Hudson City Sav. Bank v Atanasio

Annotate this Case
[*1] Hudson City Sav. Bank v Atanasio 2018 NY Slip Op 51218(U) Decided on August 20, 2018 Supreme Court, Suffolk County Quinlan, J. Published by New York State Law Reporting Bureau pursuant to Judiciary Law ยง 431. This opinion is uncorrected and will not be published in the printed Official Reports.

Decided on August 20, 2018
Supreme Court, Suffolk County

Hudson City Savings Bank, Plaintiff,


Ronald Atanasio A/K/A RONALD J. ATANASIO A/KA/ RONNIE ATANASIO, et al., Defendant.



Attorneys for Plaintiff

100 East Old Country Road, Suite 28

Mineola, NY 11501


Attorney for Defendant Atanasio

35 Pinelawn Road, Suite 106E

Melville, NY 11747


Attorney for Defendant Bonnie Canzone

260 Montauk Highway, Suite 14

Bay Shore, NY 11706
Robert F. Quinlan, J.

Upon the following papers read on this application for an order discontinuing the action and vacating the notice of pendency; Notice of Motion/Order to Show Cause and supporting papers Doc No.59-61; Answering Affidavit and supporting papers Doc #62-63 and Doc #64-65; Reply Affirmation and supporting papers Doc # 66-70; Other; it is

ORDERED that plaintiff's motion for an order discontinuing the action and vacating the notice of pendency (seq. #003) is granted, as set forth below.

This is an action to foreclose a mortgage upon residential real property located at 17 Peacock Path, Quogue, Suffolk County, New York ("the property") allegedly given by defendants Ronald Atanasio and Bonnie Canzona, brother and sister, ("defendants") on January 30, 2008 to Mortgage Electronics Registration Systems ("MERS") acting solely as nominee for PHH Mortgage Corporation ("PHH") for purposes of recording the mortgage, to secure a note given the same day by defendants to PHH. Through a series of transactions, plaintiff Hudson City Savings Bank ("plaintiff") allegedly came into possession of the note and mortgage, and upon defendants defaulting in their payment obligations, plaintiff commenced this action by filing a summons, complaint and notice of pendency with the Suffolk County Clerk on November 21, 2013, which contained therein a clear statement by plaintiff that the action acted to accelerate the payment of the debt pursuant to the terms of the mortgage and note.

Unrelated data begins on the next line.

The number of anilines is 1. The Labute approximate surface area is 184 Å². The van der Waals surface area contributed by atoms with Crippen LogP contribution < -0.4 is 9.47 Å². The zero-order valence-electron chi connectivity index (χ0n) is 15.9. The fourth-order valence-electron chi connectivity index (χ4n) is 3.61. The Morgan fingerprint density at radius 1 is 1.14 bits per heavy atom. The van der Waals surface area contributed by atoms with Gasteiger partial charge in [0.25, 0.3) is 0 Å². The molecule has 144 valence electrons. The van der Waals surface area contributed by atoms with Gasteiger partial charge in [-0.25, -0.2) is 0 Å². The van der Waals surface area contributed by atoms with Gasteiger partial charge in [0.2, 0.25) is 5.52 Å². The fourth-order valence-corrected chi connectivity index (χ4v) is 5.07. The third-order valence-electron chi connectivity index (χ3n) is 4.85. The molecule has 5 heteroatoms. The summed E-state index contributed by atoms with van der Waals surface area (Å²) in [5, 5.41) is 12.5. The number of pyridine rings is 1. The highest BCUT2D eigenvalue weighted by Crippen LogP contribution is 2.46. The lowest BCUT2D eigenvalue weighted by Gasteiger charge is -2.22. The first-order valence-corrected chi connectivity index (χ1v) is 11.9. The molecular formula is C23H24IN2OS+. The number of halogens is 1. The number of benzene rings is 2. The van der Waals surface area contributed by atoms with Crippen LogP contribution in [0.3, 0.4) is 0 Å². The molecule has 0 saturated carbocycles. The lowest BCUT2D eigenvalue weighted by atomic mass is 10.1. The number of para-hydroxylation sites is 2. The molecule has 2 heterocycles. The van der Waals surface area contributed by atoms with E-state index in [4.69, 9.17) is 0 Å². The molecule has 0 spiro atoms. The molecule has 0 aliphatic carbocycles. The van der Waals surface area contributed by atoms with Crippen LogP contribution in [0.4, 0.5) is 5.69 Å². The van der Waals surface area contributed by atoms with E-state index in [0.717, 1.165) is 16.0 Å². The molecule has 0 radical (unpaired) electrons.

Initially only defendant Atanasio filed an answer, as defendant Canzona was purportedly served through a guardian of her property appointed pursuant to MHL Article 81, which guardian failed to file an answer and shortly after service successfully moved to be relieved as guardian before the justice handling the "Article 81" proceeding. This outgoing guardian failed to advise the incoming guardian of the service of the summons and complaint in this action.

Plaintiff moved for an order granting summary judgment, striking defendant Atanasio's answer, setting the default of the non-answering defendants, including defendant Canzona, and for an order of reference (Seq. #001). Defendant Atanasio opposed the motion and cross-moved to amend his answer, for summary judgment dismissing the complaint and for the posting of a bond (Seq. #002). The action and motions were originally assigned to Justice Emily Pines, and upon her retirement to Justice William G. Ford, but were transferred to this part by Administrative Order # 29-17, dated February 28, 2017 of the District Administrative Judge. Both motions were decided on the record after oral argument on May 8, 2017, at which time the court issued an order which denied both motions for summary judgment, granted defendant Atanasio's motion to amend his answer to add seven affirmative defenses, one of which alleged plaintiff's lack of standing to bring the action, but denied the addition of three other proposed affirmative defenses and all proposed counterclaims. The order also directed a limited period of discovery.